Lou Reed fans suffer greatly, so this post is for them. It’s fun to take the piss out of Lou, he’s an easy target.
“My Name Is Lou” is not Lou Reed, but an incredible simulation. It’s by The Bogues, an Atlanta quartet whose 1994 “Stereo Sound Blast”, included this loving tribute. Only a true fan would capture all the nuance, or lack of it in this hilarious send-up of Lou’s later work.
It’s got all the clunky lines and lame details he’s known for.
The sound is perfect, down to the solo, it could be an outtake from “Legendary Hearts”, “Mistrial”, or “New York”.
I couldn’t find much in the way of additional information on The Bogues, making this pretty obscure. I will say that the rest of the album is just as awkward as late period Lou. I would love to watch him listen to this.
I’ve also included “Do The Ostrich”, Lou’s “first” single, probably from 1964. It was one of the cheapo knock-offs he did for Pickwick Records, released under the name of The Primitives. Draped in Velvet, it celebrates a non-existent dance craze.
One of the Velvet Undergrounds first shows was a battle of the bands at a suburban New Jersey high school, in support of this single.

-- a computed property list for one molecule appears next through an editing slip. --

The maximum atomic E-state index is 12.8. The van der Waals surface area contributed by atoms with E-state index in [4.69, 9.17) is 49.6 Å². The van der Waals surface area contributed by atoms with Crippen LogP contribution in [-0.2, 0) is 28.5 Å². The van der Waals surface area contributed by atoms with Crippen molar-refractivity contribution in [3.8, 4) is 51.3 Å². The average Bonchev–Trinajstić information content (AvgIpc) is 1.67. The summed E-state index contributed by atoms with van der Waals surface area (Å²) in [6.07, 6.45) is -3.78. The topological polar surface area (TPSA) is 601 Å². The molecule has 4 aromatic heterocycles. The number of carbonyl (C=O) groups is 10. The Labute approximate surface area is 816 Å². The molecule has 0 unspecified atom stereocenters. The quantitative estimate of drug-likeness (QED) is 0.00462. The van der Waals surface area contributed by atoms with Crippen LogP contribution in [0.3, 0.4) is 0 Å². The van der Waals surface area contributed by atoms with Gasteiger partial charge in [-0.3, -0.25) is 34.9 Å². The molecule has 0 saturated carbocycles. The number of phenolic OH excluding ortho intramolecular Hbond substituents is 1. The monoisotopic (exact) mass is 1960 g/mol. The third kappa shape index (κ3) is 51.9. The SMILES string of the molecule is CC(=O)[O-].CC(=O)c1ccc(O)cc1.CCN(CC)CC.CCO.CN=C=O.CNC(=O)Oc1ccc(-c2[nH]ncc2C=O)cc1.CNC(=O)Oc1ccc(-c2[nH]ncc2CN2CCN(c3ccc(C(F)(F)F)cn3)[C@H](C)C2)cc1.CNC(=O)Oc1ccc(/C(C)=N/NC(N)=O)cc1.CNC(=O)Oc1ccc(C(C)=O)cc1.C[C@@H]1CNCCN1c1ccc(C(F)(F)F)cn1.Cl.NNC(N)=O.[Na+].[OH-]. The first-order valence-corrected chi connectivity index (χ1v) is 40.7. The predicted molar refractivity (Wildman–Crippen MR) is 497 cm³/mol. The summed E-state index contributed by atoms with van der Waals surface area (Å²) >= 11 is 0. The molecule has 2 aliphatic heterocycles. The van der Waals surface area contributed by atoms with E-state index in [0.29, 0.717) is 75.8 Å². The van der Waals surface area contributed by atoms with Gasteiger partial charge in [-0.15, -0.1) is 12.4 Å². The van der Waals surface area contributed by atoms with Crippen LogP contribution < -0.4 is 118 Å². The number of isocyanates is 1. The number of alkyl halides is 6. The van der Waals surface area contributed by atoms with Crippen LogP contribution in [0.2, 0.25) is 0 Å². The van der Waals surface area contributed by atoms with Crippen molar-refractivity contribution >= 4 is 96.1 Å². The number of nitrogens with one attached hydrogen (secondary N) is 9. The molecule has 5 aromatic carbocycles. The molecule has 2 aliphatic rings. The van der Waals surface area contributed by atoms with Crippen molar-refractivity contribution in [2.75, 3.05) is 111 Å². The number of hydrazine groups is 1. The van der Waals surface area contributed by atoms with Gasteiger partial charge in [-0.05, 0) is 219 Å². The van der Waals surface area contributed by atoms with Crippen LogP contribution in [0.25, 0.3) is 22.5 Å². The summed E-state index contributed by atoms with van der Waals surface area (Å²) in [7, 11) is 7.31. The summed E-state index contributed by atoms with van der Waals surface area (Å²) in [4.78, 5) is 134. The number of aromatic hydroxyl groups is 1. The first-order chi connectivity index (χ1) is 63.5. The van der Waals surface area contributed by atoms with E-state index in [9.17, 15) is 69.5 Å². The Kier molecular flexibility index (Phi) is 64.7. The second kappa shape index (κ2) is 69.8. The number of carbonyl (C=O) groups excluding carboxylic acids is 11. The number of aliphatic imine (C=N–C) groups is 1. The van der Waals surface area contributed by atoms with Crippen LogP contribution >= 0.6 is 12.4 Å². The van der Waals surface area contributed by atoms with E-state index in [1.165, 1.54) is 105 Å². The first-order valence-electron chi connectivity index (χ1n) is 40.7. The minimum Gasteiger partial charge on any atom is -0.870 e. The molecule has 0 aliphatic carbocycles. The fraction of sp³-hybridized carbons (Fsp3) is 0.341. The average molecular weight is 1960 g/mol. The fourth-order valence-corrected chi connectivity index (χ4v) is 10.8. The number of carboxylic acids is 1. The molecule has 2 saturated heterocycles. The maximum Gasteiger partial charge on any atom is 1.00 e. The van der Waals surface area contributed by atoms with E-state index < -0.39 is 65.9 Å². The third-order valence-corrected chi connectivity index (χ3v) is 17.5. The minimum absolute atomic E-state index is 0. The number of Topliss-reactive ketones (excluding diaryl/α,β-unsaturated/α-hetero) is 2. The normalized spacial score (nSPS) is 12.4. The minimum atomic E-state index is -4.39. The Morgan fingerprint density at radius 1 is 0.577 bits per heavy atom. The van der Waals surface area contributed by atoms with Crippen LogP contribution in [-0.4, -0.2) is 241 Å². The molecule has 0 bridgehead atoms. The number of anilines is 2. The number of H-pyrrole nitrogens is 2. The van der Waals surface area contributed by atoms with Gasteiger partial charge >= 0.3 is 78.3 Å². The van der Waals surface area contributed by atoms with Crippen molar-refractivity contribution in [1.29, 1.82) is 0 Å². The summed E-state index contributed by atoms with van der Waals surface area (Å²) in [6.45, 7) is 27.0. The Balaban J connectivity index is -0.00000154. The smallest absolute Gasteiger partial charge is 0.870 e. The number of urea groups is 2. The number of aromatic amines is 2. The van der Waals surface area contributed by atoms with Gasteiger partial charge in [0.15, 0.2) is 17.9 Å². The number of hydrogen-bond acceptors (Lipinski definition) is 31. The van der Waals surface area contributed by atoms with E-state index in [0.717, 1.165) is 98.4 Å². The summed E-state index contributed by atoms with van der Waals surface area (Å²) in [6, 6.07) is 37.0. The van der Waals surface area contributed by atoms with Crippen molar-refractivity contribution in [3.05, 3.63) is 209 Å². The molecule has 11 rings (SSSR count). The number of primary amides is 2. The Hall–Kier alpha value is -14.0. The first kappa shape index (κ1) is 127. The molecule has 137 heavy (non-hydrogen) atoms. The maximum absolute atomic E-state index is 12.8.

“Sneaky Pete”, also by The Primitives s probably the B side and starts with the same intro as “Rock And Roll”. “Cycle Annie” and “I’ve Got A Tiger In My Tank” are by The Beachnuts, while “You’re Driving Me Insane” is by The Roughnecks. All filled with the kind of poetry Lou is famous for. Some are more Velvet than others. “You’re Driving Me Insane” would not sound out of place next to Run, Run, Run, for instance.
To my knowledge these have never been re-released in any official form. This is from a vinyl bootleg I bought in 1983.
I’m sure Lou would rather you didn’t hear them.
Last is my personal favorite Lou Reed song from 1977’s “Street Hassle” It’s “Dirt”. Lou plays everything except the drums. It’s a poison pen letter to his manager. It’s full of surprising twists and turns. It’s why I put up with Lou.